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Touch in Babies Provides a Foundation for Empathy

Three scientists sit before microphones in front of a blue AAAS backdrop
Andrew Meltzoff (left), Ruth Feldman and Minoru Asada take part in a news briefing Feb. 15 at the 2020 AAAS Annual Meeting in Seattle. | Adam D. Cohen/AAAS

Babies begin to relate to others through touch from their earliest days – connections that have implications for their health and their social development well beyond infancy, particularly their ability to empathize with others, according to several scientists.

“Very young babies can look out at other people’s bodies moving and can relate the same biological movement to their own felt movement,” which is a “bedrock” for social development, said Andrew Meltzoff, co-director of the Institute for Learning and Brain Sciences at the University of Washington.

This connection between babies and their caregivers “provides the foundation for the capacity of empathy,” said Ruth Feldman, professor of developmental social neuroscience at the Interdisciplinary Center Herzliya in Israel. “The more they experience this synchrony, the more they are able to develop empathy later on.”

Meltzoff and Feldman shared results from their work at a Feb. 15 news briefing at the 2020 American Association for the Advancement of Science Annual Meeting in Seattle. They were joined at the presentation by Minoru Asada, professor at the Open and Transdisciplinary Research Institute at Osaka University, where he explores whether the sense of touch could serve as a basis for empathy in robots.

Meltzoff’s recent experiments have used a noninvasive technology called magnetoencephalography to look at the brain activity of 29-week-old babies. When a baby’s hand, for instance, is touched, imaging data shows that a particular region of the brain in the somatosensory cortex is activated, Meltzoff said.

Another experiment illuminates that this understanding extends past the baby’s own body – when the baby observes someone else’s hand being touched, that same region lights up in the baby’s brain.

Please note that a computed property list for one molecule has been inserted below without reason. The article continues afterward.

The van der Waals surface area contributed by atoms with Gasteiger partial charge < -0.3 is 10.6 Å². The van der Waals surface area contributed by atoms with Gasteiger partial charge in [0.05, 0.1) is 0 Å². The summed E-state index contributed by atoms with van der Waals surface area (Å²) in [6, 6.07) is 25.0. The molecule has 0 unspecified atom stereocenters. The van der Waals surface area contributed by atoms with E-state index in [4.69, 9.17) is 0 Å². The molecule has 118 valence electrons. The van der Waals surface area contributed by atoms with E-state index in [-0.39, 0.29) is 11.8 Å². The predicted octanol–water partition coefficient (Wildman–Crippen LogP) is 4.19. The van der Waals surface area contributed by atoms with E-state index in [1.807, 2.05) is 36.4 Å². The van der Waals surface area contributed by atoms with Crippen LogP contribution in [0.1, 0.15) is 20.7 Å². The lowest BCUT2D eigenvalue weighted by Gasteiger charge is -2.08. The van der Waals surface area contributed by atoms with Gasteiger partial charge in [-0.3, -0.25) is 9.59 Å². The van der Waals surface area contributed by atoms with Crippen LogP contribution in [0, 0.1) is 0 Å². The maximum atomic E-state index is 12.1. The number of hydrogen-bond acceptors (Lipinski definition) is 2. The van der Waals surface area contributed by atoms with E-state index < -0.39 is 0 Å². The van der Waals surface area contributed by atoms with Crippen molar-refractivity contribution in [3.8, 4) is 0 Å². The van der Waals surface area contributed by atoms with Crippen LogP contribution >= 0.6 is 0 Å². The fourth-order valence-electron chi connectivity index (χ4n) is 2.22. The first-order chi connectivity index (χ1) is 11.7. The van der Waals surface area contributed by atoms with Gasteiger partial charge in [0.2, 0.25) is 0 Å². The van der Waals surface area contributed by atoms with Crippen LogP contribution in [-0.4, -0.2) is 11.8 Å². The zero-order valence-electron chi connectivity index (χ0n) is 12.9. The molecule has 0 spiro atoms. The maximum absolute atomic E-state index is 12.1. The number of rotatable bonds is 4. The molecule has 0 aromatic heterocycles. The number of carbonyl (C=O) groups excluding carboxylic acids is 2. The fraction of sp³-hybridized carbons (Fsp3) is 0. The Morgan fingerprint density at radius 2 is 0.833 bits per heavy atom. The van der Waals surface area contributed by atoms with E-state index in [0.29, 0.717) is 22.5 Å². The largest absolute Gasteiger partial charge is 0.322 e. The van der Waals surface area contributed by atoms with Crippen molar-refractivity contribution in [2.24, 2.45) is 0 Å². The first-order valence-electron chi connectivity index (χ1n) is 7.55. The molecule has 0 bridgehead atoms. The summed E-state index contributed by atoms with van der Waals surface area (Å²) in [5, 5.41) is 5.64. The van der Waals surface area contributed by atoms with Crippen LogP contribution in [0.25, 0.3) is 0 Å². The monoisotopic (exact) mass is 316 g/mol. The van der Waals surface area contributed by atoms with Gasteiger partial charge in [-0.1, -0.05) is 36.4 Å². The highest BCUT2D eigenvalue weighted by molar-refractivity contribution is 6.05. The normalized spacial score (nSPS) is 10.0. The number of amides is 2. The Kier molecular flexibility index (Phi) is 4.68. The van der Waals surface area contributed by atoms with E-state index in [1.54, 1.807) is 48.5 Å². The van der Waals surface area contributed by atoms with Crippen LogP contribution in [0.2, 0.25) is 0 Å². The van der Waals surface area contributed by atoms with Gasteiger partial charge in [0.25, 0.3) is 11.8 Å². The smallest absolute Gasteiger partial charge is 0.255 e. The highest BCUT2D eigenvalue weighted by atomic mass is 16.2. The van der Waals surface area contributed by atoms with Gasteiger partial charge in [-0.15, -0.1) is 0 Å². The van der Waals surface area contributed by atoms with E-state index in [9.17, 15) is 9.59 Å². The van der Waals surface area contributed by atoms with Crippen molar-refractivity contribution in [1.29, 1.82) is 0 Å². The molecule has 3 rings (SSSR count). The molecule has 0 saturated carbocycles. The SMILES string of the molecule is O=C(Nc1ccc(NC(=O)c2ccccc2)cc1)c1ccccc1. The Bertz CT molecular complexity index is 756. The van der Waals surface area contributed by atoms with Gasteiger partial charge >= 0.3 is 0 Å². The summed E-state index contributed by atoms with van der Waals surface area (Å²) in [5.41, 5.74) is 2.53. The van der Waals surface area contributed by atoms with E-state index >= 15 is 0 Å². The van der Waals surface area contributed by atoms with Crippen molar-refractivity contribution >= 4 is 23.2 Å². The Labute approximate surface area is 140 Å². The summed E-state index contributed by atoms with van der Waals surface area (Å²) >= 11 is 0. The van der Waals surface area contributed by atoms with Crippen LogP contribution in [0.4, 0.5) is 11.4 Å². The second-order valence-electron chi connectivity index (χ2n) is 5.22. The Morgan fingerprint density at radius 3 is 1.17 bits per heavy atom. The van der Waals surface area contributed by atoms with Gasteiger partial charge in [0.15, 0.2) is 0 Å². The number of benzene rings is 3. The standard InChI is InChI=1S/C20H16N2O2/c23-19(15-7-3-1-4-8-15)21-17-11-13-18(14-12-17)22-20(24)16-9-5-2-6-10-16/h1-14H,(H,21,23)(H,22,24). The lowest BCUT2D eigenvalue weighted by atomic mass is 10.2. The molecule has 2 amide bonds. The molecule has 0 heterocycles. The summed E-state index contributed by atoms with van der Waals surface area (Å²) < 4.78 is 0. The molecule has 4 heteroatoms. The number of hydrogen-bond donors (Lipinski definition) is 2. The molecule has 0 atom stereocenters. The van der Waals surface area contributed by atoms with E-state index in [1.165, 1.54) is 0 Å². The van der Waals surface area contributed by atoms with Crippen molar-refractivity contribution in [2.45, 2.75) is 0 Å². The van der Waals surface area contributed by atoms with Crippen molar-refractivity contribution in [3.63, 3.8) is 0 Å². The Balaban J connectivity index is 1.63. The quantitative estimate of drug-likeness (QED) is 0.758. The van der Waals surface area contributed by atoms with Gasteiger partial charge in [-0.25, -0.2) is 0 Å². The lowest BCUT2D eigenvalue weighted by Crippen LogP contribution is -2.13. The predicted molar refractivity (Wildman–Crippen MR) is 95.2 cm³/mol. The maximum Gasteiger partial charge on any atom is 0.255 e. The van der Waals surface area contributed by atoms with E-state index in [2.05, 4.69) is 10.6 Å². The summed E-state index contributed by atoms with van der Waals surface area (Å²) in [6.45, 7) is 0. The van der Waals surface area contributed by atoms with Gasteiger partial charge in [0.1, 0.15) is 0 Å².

“We think of that as a connection between self and other that is there very early in development,” said Meltzoff.

Feldman shared results from a longitudinal study that reveals the physiological and social effects of touch and connection that extend long past infancy.

It has been known for decades that separating a baby from its mother has detrimental effects. For premature babies who require incubation, a touch-based intervention known as “kangaroo care” is prescribed. In such cases, babies are placed skin-to-skin on their mother’s chest.

Tracking the same group, Feldman has previous shown that administering kangaroo care just one hour daily for 14 consecutive days has yielded long-lasting gains to the infants’ physiological support systems as they grow: better sleep, better autonomous functioning, milder stress response, and fewer markers of inflammation, she said.

Most recently, Feldman has investigated the “social brain” of the babies, now 20-year-olds. She found that empathic accuracy – the brain’s capacity to distinguish and respond differently to others’ specific emotions – was stronger among the adults who received kangaroo care as infants compared to those who were premature but did not receive kangaroo care. Feldman captured brain imaging data as the now-adult study participants observed others experiencing joy, sadness and distress; considered the precise emotions; and put themselves into the shoes of the person experiencing those feelings, Feldman said.

“This is a hopeful intervention,” said Feldman, who noted that kangaroo care is now a standard practice of care for preemies. “There is something about the provision of maternal bodily contact during that period of separation that sets the child to a lifetime of a different trajectory.”

[Associated image: courtesy Ruth Feldman]